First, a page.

BACKGROUND: Even if sodium sensitivity represents a risk factor at any blood pressure (BP) level, limited evidence is available that it may influence cardiovascular control in normotensives, particularly in white individuals. Therefore, the aim of the study was to investigate whether sodium sensitivity alters hemodynamic or autonomic responses to salt in normotensives.
METHODS AND RESULTS: We evaluated the Sodium-Sensitivity Index (SS-Index) in 71 white normotensives after 5 days of high- and low-sodium diets. We measured BP continuously at the end of each period, estimating hemodynamic indices from BP waveform analysis, and autonomic indices from heart rate (HR) and BP variability. According to the SS-Index distribution, we defined 1 sodium-sensitive group (SS, with SS-Index >15 mm Hg/[mmol·day]), 1 sodium-resistant group, (unresponsive to sodium load with -15≤ SS-Index ≤+15), and 1 inverse sodium-sensitive group, responsive to sodium by decreasing BP, with SS-Index <-15). We compared the effects of the diets among groups, and correlated autonomic/hemodynamic indices with the SS-Index. After sodium loading, a significant decrease in systemic peripheral resistances, HR, spectral indices of BP modulation, and a significant increase of indices of HR vagal modulation were found in the inverse sodium-sensitive group but not in SS normotensives. Moreover, the highest SS-Indices were associated with the lesser vagal HR decelerations.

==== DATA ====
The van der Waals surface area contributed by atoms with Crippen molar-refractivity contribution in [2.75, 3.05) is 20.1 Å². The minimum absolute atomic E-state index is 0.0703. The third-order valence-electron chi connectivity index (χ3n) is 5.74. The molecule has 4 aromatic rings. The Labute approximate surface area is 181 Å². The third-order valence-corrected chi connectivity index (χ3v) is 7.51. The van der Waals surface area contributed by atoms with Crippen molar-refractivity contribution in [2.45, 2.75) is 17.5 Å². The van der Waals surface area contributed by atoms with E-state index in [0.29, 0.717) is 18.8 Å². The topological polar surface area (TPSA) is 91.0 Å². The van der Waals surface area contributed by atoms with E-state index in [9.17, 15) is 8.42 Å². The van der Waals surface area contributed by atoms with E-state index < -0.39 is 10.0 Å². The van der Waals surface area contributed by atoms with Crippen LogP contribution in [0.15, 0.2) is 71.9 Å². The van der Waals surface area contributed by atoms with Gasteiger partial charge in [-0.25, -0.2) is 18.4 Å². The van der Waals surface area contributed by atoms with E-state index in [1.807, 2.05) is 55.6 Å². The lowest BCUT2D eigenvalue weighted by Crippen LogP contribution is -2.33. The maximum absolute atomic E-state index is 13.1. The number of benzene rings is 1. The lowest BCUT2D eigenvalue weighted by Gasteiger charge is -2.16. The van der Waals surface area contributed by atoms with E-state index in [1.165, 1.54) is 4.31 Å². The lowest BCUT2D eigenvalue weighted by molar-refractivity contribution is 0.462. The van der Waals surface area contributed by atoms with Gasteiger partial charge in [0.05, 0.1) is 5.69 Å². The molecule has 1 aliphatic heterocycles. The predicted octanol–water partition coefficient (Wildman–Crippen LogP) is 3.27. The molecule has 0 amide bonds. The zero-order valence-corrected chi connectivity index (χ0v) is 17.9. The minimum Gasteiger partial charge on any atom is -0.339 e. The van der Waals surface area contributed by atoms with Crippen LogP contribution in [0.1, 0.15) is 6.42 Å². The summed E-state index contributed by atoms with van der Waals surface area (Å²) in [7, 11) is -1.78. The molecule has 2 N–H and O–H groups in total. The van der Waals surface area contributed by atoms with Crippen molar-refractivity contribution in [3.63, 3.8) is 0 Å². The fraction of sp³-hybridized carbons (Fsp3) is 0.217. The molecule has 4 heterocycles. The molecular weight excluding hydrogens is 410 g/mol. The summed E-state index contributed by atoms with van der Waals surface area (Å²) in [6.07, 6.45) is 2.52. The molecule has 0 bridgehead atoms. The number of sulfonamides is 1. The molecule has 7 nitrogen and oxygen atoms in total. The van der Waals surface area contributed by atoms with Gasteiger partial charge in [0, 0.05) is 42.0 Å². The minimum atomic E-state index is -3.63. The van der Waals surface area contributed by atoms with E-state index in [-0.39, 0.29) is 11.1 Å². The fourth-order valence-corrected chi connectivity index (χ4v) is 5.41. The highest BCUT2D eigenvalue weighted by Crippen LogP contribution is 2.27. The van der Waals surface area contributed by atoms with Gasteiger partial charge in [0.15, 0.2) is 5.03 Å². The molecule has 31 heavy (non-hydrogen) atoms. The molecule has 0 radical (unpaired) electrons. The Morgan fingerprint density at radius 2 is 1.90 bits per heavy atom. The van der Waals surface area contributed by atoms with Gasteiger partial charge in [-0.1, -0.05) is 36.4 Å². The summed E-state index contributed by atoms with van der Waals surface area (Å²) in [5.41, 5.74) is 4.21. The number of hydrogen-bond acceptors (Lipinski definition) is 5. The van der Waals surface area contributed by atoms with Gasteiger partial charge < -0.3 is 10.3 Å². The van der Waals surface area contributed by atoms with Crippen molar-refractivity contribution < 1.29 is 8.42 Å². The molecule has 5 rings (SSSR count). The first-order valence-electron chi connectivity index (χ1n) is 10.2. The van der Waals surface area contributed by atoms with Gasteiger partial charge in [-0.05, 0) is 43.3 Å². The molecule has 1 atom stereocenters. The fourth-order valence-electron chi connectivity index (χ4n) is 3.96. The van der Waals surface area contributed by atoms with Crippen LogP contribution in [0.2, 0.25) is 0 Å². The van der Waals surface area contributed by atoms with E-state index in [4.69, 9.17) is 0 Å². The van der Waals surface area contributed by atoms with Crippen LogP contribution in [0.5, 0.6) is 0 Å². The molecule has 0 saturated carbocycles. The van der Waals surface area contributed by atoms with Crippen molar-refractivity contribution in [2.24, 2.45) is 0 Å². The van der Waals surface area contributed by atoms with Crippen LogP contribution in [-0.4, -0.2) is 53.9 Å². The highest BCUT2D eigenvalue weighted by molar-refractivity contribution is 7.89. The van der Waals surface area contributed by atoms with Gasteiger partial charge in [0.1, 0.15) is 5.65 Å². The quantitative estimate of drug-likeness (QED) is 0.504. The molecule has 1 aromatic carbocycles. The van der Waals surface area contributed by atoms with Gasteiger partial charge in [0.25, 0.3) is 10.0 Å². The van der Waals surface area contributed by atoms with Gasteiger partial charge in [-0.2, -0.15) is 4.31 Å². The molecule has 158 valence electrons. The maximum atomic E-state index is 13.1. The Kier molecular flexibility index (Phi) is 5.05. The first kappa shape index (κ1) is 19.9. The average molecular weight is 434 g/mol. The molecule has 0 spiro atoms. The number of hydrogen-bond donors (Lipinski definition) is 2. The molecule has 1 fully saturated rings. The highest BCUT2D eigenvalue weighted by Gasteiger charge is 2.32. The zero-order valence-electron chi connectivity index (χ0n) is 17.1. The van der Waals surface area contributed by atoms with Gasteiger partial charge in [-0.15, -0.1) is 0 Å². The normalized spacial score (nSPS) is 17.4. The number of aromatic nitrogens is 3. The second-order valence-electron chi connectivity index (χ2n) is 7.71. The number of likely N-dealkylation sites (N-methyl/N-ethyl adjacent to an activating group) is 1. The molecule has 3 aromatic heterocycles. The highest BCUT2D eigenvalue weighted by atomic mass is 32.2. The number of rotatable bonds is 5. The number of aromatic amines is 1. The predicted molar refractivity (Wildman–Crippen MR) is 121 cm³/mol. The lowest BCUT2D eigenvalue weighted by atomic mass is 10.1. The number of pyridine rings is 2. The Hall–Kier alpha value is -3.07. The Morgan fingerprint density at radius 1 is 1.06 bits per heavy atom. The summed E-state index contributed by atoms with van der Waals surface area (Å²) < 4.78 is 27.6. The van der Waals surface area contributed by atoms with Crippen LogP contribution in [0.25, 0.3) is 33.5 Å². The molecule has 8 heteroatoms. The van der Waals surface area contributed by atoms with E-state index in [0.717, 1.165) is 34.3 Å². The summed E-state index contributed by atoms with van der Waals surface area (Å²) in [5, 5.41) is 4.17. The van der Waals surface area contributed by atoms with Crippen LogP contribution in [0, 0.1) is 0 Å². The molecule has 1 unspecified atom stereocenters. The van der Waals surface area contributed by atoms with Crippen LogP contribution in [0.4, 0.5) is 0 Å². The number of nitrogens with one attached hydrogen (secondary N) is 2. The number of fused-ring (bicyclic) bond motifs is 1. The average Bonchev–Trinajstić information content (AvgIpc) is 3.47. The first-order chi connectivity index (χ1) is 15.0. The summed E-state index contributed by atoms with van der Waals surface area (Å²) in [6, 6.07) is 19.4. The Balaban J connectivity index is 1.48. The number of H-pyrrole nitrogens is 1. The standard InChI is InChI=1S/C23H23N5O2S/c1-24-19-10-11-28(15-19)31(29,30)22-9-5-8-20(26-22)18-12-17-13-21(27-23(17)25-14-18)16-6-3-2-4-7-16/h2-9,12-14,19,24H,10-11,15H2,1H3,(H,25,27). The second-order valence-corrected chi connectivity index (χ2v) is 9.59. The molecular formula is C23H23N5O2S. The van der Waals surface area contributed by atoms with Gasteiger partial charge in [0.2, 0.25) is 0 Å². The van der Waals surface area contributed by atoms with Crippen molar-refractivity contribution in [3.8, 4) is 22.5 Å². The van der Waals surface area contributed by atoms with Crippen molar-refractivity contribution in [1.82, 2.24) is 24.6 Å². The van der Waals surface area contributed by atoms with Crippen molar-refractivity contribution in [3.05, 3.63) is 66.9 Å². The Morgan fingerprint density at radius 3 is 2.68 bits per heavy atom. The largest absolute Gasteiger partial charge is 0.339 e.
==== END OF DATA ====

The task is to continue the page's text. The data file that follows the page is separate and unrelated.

CONCLUSIONS: Our data suggest that salt sensitivity in white normotensive individuals is associated with impaired vasodilation and altered autonomic response to dietary salt. Such dysfunction may critically contribute to induce a BP response to dietary salt.
- Journal Article